BlackBerry has evolved from a maker of highly secure smartphones to a provider of software and security. Its QNX operating system is widely present across the automotive industry, and BlackBerry wants to be the go-to partner for carmakers intent on keeping both connected vehicles and the supply chain safe and secure. Alex Manea, BlackBerry’s chief security officer, recently spoke to automotiveIT International about the security challenges faced by the car industry and the way forward.
From a security point of view, what’s the difference between cars and other connected devices?
From a security standpoint, the same security concepts we apply to laptops, desktops or other Internet-of-Things (IoT) devices can be applied to cars as well. That means making sure you encrypt all the data and you hash your passwords, for example. What is interesting about cars is that they fundamentally change the threat level because when you are protecting a computer or smartphone, it is about protecting privacy; when someone hacks a car, it is more about threatening safety; not only of the person in the car, but also the people around it. That is where we see a very new threat level. The other difference lies in the sheer complexity of the car. A luxury car today can have about 100 million lines of code.
I understand that is about 10 times that of a modern airplane.
Well it is 10 times an aeroplane, but it is also 10 times the Android operating system. If you assume there is software vulnerability for every 10,000 lines of code, and so out of 100 million, that is a lot of potential vulnerability in one car.
Can you be more concrete about those threats?
There are so many different ways that cars connect to the internet and connect to the outside world, everything from the OBD2 port, to Bluetooth, to Wi-fi, to 3G, 4G and eventually 5G. Hackers are always looking for the weakest link, so the more links you have and the more software you have, the more vulnerability you have. There’s a huge attack surface in cars.
And where does BlackBerry come into this?
QNX is deeply embedded in the automotive industry. We work with around 40 different automotive manufacturers to provide a core platform for security. QNX provides an operating system, infotainment system, over-the-air software updates and a secure manufacturing mechanism that can actually inject keys within the ECUs and create a secure hardware route, for example. So ultimately what we are doing with car manufacturers is creating a security platform that people can build on top of it to build autonomous vehicles.
What do you see as the biggest vulnerabilities or weak links for vehicles?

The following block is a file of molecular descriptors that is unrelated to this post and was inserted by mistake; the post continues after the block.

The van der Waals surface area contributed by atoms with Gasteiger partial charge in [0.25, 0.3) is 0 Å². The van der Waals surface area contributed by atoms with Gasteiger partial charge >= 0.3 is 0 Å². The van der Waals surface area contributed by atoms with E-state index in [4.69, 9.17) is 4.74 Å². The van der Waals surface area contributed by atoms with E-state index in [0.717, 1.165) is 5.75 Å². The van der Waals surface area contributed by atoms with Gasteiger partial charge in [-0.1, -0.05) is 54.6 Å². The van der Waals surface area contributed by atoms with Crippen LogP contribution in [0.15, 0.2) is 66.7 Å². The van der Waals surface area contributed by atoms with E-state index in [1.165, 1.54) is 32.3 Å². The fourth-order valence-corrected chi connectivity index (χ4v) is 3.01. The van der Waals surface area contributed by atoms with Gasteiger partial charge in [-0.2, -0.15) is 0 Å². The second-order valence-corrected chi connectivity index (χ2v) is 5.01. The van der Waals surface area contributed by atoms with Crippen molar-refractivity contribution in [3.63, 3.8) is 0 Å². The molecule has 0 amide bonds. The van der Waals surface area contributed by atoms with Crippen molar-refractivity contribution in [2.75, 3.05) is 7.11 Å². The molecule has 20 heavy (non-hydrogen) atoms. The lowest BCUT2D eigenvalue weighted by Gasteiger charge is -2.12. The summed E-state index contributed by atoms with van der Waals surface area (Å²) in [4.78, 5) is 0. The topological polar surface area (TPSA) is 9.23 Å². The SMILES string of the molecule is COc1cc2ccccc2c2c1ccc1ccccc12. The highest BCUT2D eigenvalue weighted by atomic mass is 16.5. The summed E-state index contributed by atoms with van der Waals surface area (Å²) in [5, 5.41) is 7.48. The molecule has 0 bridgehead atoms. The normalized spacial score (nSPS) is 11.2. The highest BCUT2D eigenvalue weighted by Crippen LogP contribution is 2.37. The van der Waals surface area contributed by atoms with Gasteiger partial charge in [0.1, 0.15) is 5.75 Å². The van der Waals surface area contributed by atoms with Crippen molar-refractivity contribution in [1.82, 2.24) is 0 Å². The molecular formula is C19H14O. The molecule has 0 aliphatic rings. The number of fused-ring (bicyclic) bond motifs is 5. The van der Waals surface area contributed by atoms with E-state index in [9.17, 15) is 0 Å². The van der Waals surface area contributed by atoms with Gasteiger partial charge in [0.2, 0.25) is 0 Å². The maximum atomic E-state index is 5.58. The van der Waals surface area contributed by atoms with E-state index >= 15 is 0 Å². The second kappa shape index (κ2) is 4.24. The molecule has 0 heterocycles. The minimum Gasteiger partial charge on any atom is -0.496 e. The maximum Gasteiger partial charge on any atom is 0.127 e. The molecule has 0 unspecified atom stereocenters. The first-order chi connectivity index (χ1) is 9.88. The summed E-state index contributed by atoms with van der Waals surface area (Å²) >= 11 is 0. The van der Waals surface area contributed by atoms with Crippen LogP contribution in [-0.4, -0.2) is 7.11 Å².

If I were a hacker and wanted to look at hacking a car, I would look at the OBD2 port, because the OBD standard does not have many security standards built in, and by definition every car needs to have an OBD2 port. At the same time, if I am looking at it from a broader standpoint and if I would want to target a large series of vehicles, I would look at hacking infotainment systems, and to get over not just to infotainment but core driving systems. OBD2 is easier, but internet-based hacks could affect a large number of cars.
You’re talking about hacks into the cloud?
Yes. I would also look at hacking software updates. If people are sending software updates over the air, are those updates being properly authenticated, are they digitally signed, are they checking the signatures? If I can put my software on your car, it is not your car anymore. It is my car.
Do you think there is enough focus on cybersecurity in the automotive industry?
I think it’s OK. The industry has become much more aware over the last 5 years because there have been so many high-profile car hacks. The auto industry is also starting to realize that if it wants people to trust their cars, and if it wants autonomous cars to become a mainstream reality, these vehicles are going to have to be very secure. A lot of auto manufacturers are partnering with companies such as BlackBerry because they have a legacy on the mechanical side of things. They are partnering with tier 1 suppliers and tech companies to really create and secure those software platforms.
Automakers are developing architectures with fewer ECUs in the cars. That should help, right?
Yes, that is ultimately where it is going. Right now one of the things that scare me is the number of ECUs on the car, as cars can have dozens of them. If you go back to the concept of the weakest link, the more ECUs that you have, the more likely that one of them can have critical software vulnerabilities.